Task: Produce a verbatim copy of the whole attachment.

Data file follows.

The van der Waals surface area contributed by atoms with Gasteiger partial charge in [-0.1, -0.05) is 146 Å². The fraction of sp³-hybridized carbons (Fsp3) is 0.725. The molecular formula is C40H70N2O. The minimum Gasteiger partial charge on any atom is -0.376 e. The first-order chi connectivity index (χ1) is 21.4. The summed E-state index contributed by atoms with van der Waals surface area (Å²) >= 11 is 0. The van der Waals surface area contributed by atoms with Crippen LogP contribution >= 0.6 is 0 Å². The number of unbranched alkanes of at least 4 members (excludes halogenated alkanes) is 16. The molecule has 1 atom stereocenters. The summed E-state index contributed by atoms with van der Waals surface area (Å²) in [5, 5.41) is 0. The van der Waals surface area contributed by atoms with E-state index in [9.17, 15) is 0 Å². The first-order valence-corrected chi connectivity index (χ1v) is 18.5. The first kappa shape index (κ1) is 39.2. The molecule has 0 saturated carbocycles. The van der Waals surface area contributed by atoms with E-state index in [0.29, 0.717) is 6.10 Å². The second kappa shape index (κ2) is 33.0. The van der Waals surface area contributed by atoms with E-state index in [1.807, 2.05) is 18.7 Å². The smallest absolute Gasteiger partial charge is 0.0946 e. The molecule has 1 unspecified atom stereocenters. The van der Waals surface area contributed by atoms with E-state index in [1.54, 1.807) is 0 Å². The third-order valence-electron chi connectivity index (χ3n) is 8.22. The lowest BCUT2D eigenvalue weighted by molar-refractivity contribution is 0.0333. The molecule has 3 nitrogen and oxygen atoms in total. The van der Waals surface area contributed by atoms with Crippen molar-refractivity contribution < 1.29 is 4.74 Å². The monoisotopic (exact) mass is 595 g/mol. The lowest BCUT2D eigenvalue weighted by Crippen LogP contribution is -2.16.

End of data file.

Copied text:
The van der Waals surface area contributed by atoms with Gasteiger partial charge in [-0.1, -0.05) is 146 Å². The fraction of sp³-hybridized carbons (Fsp3) is 0.725. The molecular formula is C40H70N2O. The minimum Gasteiger partial charge on any atom is -0.376 e. The first-order chi connectivity index (χ1) is 21.4. The summed E-state index contributed by atoms with van der Waals surface area (Å²) >= 11 is 0. The van der Waals surface area contributed by atoms with Crippen LogP contribution >= 0.6 is 0 Å². The number of unbranched alkanes of at least 4 members (excludes halogenated alkanes) is 16. The molecule has 1 atom stereocenters. The summed E-state index contributed by atoms with van der Waals surface area (Å²) in [5, 5.41) is 0. The van der Waals surface area contributed by atoms with E-state index in [9.17, 15) is 0 Å². The first-order valence-corrected chi connectivity index (χ1v) is 18.5. The first kappa shape index (κ1) is 39.2. The molecule has 0 saturated carbocycles. The van der Waals surface area contributed by atoms with E-state index in [0.29, 0.717) is 6.10 Å². The second kappa shape index (κ2) is 33.0. The van der Waals surface area contributed by atoms with E-state index in [1.807, 2.05) is 18.7 Å². The smallest absolute Gasteiger partial charge is 0.0946 e. The molecule has 1 unspecified atom stereocenters. The van der Waals surface area contributed by atoms with E-state index in [1.54, 1.807) is 0 Å². The third-order valence-electron chi connectivity index (χ3n) is 8.22. The lowest BCUT2D eigenvalue weighted by molar-refractivity contribution is 0.0333. The molecule has 3 nitrogen and oxygen atoms in total. The van der Waals surface area contributed by atoms with Crippen molar-refractivity contribution < 1.29 is 4.74 Å². The monoisotopic (exact) mass is 595 g/mol. The lowest BCUT2D eigenvalue weighted by Crippen LogP contribution is -2.16.